The Fujifilm GFX 50S mirrorless medium format camera has an official release date: 23 February 2017. And with a body-only price of £6,199 it's highly affordable for a medium format camera.

The GFX 50S features a huge 43.8 x 32.9mm medium format sensor - which is around 1.7x larger than a full-frame DSLR camera sensor - complete with a whopping 51.4-megapixel resolution.

Unlike many existing medium format cameras, this will offer extensive sensitivity from ISO 100 - 12,800. It doesn't follow suit with Fujifilm's X-Trans CMOS range of system cameras, however.

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To cater for a sensor of this size, Fuji has also introduced a new range of lenses: GF optics, connected via the all-new G-mount. At launch there will be the GF 63mm f/2.8 (price: £1,399), GF 32-64mm f/4.0 (price: £2,199), and GF 120mm f/4.0 optically-stabilised Macro (price: £2,599). Just like the camera body each of these lenses is weather-resistant.

Other specification details reveal a 3.2-inch 2.69m-dot LCD touchscreen that's built onto a variable bracket for positioning at various angles. There's a 3.69m-dot electronic viewfinder included in the box too - although you'll need to pay £579 extra to get the vari-angle adaptor to manipulate its position.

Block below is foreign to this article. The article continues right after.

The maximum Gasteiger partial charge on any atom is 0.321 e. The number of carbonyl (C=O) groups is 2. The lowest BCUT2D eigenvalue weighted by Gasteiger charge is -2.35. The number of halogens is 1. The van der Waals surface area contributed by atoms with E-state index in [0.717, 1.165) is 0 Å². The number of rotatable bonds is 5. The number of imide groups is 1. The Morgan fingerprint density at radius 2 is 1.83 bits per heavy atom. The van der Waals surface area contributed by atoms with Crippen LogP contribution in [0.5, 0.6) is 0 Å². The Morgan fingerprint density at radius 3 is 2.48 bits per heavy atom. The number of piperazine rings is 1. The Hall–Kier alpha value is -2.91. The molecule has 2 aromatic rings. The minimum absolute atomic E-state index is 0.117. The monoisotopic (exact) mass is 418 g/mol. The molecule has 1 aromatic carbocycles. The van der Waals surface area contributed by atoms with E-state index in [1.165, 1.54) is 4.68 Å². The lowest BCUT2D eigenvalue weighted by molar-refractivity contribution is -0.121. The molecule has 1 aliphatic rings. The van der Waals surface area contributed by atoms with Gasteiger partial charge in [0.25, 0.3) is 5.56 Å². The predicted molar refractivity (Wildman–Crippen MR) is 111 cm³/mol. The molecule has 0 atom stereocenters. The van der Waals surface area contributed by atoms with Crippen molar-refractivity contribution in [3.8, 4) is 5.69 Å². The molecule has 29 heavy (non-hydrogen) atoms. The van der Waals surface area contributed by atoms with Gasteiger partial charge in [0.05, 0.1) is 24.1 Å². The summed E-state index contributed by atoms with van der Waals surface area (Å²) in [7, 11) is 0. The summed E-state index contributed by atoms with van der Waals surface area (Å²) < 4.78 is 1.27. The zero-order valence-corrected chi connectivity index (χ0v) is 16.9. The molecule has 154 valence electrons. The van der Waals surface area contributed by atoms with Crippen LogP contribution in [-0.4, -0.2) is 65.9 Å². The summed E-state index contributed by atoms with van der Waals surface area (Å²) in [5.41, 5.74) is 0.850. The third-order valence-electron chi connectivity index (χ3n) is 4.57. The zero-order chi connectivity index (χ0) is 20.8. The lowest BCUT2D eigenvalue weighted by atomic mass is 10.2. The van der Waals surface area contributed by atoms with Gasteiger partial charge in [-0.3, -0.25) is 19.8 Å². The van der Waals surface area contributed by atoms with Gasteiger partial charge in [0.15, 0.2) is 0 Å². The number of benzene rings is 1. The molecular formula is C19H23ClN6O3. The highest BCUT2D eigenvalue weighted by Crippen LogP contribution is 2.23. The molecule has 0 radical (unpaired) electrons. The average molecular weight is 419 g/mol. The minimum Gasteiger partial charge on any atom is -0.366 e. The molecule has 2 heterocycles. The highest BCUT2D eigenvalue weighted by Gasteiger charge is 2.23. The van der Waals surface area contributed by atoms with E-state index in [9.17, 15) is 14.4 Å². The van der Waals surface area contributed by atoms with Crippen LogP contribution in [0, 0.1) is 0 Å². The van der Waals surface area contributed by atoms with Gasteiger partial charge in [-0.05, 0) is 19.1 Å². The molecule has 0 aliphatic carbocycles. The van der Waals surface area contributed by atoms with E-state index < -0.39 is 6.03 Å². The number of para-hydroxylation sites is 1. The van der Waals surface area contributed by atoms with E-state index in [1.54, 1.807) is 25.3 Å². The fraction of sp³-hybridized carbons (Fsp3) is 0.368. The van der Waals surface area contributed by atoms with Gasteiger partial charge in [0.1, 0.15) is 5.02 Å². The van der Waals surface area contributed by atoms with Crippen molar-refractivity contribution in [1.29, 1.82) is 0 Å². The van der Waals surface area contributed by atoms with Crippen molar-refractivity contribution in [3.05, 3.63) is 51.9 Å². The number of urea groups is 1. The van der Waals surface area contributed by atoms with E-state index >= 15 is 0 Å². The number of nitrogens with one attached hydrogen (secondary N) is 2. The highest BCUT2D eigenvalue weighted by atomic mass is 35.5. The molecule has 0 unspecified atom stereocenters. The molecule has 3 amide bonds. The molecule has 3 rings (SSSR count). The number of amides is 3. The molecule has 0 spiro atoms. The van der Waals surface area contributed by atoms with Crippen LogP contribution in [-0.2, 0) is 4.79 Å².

As there's a 1.28-inch top display screen not all the settings need to display on the rear, which is great to get a good eye on what's going on in your composition.

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Another revelation is just how small and lightweight the 50S is: a mere 825g with the battery included. Add the viewfinder and it's 920g - which, at sub-1kg, is lighter than many pro-spec DSLR cameras. Its small size is mirrored by its media of choice too: there are dual SD card slots (speeds up to UHS-II are supported).

The GFX 50S uses a focal plane shutter, so there's none of the fancy high-speed flash sync work that you can achieve with leaf shutter lenses. Its maximum 1/4000th sec (or 1/16,000th sec via electronic shutter) does ensure the 50S can be used for higher-speed shooting situations, however.

In terms of autofocus the 50S uses a 117-point contrast-detection AF system. We're surprised there's no phase-detection system at play here (at a sensor level), but as this is a mirrorless camera we can understand why thats the case. Adjusting the focus point can be actioned using the focus lever on the back of the camera - which is styled as you'll find in the X-Pro2 and also-announced X100F cameras - or via the touchscreen.

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All sounds very pro to us. We look forward to using this mirrorless medium format. That it costs significantly less than Fuji's confident Photokina 2016 claim of "sub-$10,000" is a great thing indeed.